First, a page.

Premium brands such as iPhone, Rolex, Gucci, Mont Blanc and Prada help in dealing with life’s perceived woes , and act as emollients for relationship issues and work-related stress.
Malaysian millennials can be termed green-literate but they are not intensely green-active. They are vocal about sustainable living. They are concerned about what their peers think and want to be seen to do their “bit” for the environment (Ed’s note: emphasis ours). They avoid using plastic bags, and switch of lights and other electrical gadgets when not needed.
Interestingly, their concern arises out of fear of facing natural disasters that may directly impact their lives. However, they are not willing to trade off convenience and lifestyle to protect the environment. (Ed’s note: emphasis ours.)
They favour shopping in malls instead of traditional markets or wet markets, and invariably use their personal vehicles instead of public transport. (Thank you, National Automotive Policy, Proton and Mahathir Mohamad). Whereas youth in many parts of the western world are not only conscious but socially active towards green living.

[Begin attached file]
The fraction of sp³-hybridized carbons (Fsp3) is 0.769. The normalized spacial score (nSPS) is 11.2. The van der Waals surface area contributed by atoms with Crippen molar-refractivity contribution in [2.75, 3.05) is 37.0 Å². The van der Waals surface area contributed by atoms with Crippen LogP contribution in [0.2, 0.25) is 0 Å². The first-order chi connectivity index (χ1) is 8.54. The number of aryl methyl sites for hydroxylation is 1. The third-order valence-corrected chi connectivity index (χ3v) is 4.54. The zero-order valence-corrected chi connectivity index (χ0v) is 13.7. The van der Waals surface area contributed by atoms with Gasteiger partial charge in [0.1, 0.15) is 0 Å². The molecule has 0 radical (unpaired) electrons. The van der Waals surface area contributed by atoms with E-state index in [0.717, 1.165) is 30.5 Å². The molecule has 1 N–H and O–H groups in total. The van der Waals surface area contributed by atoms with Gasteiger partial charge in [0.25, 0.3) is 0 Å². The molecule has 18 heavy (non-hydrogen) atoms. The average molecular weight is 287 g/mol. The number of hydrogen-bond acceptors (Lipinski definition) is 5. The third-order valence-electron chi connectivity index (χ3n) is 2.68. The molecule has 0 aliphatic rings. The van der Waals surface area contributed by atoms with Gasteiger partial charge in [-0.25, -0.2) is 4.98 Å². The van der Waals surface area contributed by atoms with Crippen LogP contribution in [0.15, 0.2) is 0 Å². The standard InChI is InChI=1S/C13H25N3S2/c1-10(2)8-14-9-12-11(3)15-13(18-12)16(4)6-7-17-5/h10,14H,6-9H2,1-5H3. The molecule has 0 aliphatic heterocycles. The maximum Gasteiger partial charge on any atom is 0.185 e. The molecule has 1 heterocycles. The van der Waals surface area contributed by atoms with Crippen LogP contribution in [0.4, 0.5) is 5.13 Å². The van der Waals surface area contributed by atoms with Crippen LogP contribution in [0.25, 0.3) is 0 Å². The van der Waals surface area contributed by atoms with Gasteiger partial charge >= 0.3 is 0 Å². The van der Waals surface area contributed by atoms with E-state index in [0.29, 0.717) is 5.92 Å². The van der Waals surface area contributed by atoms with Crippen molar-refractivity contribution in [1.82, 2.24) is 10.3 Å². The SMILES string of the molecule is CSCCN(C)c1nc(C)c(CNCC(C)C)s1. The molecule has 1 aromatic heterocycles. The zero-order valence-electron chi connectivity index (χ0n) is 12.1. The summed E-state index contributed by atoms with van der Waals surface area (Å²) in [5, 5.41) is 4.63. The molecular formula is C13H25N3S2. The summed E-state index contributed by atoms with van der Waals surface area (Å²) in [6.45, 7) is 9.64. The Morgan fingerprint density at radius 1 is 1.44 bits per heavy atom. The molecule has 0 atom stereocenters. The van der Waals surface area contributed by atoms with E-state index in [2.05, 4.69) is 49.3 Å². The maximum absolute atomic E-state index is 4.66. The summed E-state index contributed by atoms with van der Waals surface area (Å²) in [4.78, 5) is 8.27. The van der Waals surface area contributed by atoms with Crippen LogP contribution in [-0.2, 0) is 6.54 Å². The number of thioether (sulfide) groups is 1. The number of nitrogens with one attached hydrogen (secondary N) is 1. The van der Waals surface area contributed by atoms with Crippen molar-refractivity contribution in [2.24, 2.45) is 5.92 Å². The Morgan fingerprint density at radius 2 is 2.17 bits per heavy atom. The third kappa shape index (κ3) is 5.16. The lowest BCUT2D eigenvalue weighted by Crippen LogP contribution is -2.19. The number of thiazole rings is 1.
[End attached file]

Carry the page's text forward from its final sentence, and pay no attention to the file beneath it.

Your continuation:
And now, back to our hosts, Komkini
You might now be shocked or pleasantly reassured in your belief in the time-honoured canard about Malaysian youth going to the dogs and, the country, flushed down the jamban.
But, to paraphrase the real estate agent: context, context, context. The McCann Worldgroup’s Truth About Youth shows a global trend of inhumanising philistinism among Malaysian yoof’s global counterparts.
In- (and not de-) humanising, because they would rather lose that most primal of senses — the sense of smell — than technology. Philistinism, because for all the self-produced food porn that now permeates the blogosphere, these philistines cannot smell.
This global trend cannot apply to epicurean, polymath Malaysian Yoof, surely? Don’t just take our word for it. Here, FWIW, is McCann’s Truth About Youth verbatim, for the benefit of the spindoctors tasked with cooling our politicians. YMMV (and other inanities).
(Apologies for the missing links which will be inserted once the website feels better)